A recent Michigan Court of Appeals opinion held that a life estate holder was a home “owner” and, therefore, entitled to a Principal Residence Exemption (PRE) under Michigan’s General Property Tax Act. Flowers v Township of Bedford, ___ NW2d ____ (2014). The PRE, often referred to as a “homestead” exemption, allows Michigan residents who own and occupy their homes as a principal residence an exemption from the tax levied by a local school district for school operating purposes up to 18 mills. While the PRE has long been granted to life estate holders who retained their interests as the property’s previous owner, the holding in Flowers extends the reach of what is considered “ownership” under the statute.
The facts of Flowers are as follows:
Helen Flowers’s husband owned a home before he and Helen were married. Although Helen lived with her husband in the home, she never jointly owned the property with him. When Helen’s husband died in 2011, his will provided Helen with a life estate in the home and provided his children (presumably by a previous relationship) with a future interest in it. Subsequent to her husband’s death, a deed granting Helen a life estate in the home was drafted and recorded. When Helen was denied a PRE after the property transfer, she appealed the denial. Despite a referee’s finding that Helen should be considered an “owner” for purposes of the exemption, the Michigan Tax Tribunal determined that she is not an owner under MCL 211.7dd(a)(v) because she was not a prior owner with her husband before the transfer.
Although the court agreed that Helen failed to meet the definition under the subsection of the statute cited by the tribunal, the court looked to another subsection, the dictionary and case law to hold that she does meet the definition of “owner” under the statute. MCL 211.7dd(a)(ii) provides that a “partial owner of property” is entitled to the PRE. According to Random House Webster’s College Dictionary, the definition of “ownership” includes “possession.” Furthermore, Michigan case law has held that a person does not have to own property in fee simple to claim a homestead exemption. The court reasoned that because Helen had a life estate interest in the property coupled with her right to exclusive possession of the property, she met the statutory definition of partial owner and was, therefore, entitled to the PRE.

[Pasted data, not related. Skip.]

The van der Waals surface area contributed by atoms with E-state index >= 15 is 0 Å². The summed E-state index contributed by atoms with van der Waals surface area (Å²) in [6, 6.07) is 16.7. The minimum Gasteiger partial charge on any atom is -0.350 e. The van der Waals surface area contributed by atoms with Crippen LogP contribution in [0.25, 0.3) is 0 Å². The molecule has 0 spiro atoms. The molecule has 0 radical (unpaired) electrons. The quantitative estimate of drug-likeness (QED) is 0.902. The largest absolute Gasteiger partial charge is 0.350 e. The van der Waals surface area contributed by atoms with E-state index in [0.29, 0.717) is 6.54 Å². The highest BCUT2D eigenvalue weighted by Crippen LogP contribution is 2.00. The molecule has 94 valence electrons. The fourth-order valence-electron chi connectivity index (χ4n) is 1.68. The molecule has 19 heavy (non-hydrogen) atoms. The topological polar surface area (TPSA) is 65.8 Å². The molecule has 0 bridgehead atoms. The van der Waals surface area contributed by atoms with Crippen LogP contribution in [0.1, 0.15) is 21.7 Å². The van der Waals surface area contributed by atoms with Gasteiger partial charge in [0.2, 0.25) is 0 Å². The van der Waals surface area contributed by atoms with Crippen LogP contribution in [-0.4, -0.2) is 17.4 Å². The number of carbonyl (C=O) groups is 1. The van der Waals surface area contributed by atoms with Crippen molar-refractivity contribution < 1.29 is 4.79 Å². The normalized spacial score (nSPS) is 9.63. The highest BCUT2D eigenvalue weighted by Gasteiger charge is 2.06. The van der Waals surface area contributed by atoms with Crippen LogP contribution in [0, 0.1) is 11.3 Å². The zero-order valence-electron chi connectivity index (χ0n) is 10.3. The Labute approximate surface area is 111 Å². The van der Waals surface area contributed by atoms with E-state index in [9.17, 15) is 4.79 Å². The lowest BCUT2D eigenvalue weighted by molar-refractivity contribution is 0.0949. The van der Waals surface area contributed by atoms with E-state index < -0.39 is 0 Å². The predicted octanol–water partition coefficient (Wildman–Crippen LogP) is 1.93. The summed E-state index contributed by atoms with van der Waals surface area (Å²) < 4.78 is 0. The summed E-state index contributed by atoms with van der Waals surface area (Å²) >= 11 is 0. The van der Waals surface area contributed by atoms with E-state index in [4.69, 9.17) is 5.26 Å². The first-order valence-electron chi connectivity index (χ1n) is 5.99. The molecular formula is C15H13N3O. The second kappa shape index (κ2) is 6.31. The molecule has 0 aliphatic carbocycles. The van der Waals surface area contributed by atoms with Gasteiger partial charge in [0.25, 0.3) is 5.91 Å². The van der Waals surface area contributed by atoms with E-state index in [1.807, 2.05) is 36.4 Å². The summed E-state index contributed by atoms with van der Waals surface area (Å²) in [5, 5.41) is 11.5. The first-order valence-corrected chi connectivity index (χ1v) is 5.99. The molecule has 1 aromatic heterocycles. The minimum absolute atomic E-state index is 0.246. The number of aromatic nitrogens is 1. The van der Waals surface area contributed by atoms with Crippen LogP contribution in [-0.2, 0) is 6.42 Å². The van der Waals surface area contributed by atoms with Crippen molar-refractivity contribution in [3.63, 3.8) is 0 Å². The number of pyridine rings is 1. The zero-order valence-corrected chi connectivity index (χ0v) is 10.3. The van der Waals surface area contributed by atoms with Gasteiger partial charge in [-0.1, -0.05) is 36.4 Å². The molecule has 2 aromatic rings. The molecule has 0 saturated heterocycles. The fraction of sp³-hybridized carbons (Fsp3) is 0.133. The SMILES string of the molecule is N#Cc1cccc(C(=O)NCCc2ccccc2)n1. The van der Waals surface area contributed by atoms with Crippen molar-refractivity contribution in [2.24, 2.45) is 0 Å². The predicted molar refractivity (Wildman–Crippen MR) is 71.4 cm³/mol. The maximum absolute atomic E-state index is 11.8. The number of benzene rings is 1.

This case is significant for estate planning purposes. A widowed or divorced homeowner can provide for both a subsequent spouse and his or her children from a previous relationship by using the same or a similar planning method as was used in this case. As this case illustrates, a property owner can provide, by will, a life estate and a remainder interest in the property. The surviving spouse then has the benefit of being able to stay in the home and keep the PRE, and the children retain a future interest to be realized upon the death of the surviving spouse.
Similarly, an instrument that is often referred to as a “Lady Bird” deed can achieve the same or similar results. A Lady Bird deed most often provides for the property owner (grantor) to retain a life estate coupled with an unrestricted power to sell, convey, mortgage, lease or otherwise dispose of the property in fee simple during his lifetime with the right to keep all the proceeds. If the owner has not conveyed the property before his death, then the deed provides for the transfer of the property to the named grantees upon the death of the grantor. A property owner could similarly retain an enhanced life estate for himself, grant a life estate to a non-owner of the property and ultimately convey the property in fee simple upon the death of the last life estate holder. Ladybird deeds are an effective tool to avoid probate, gift taxes and estate recovery.
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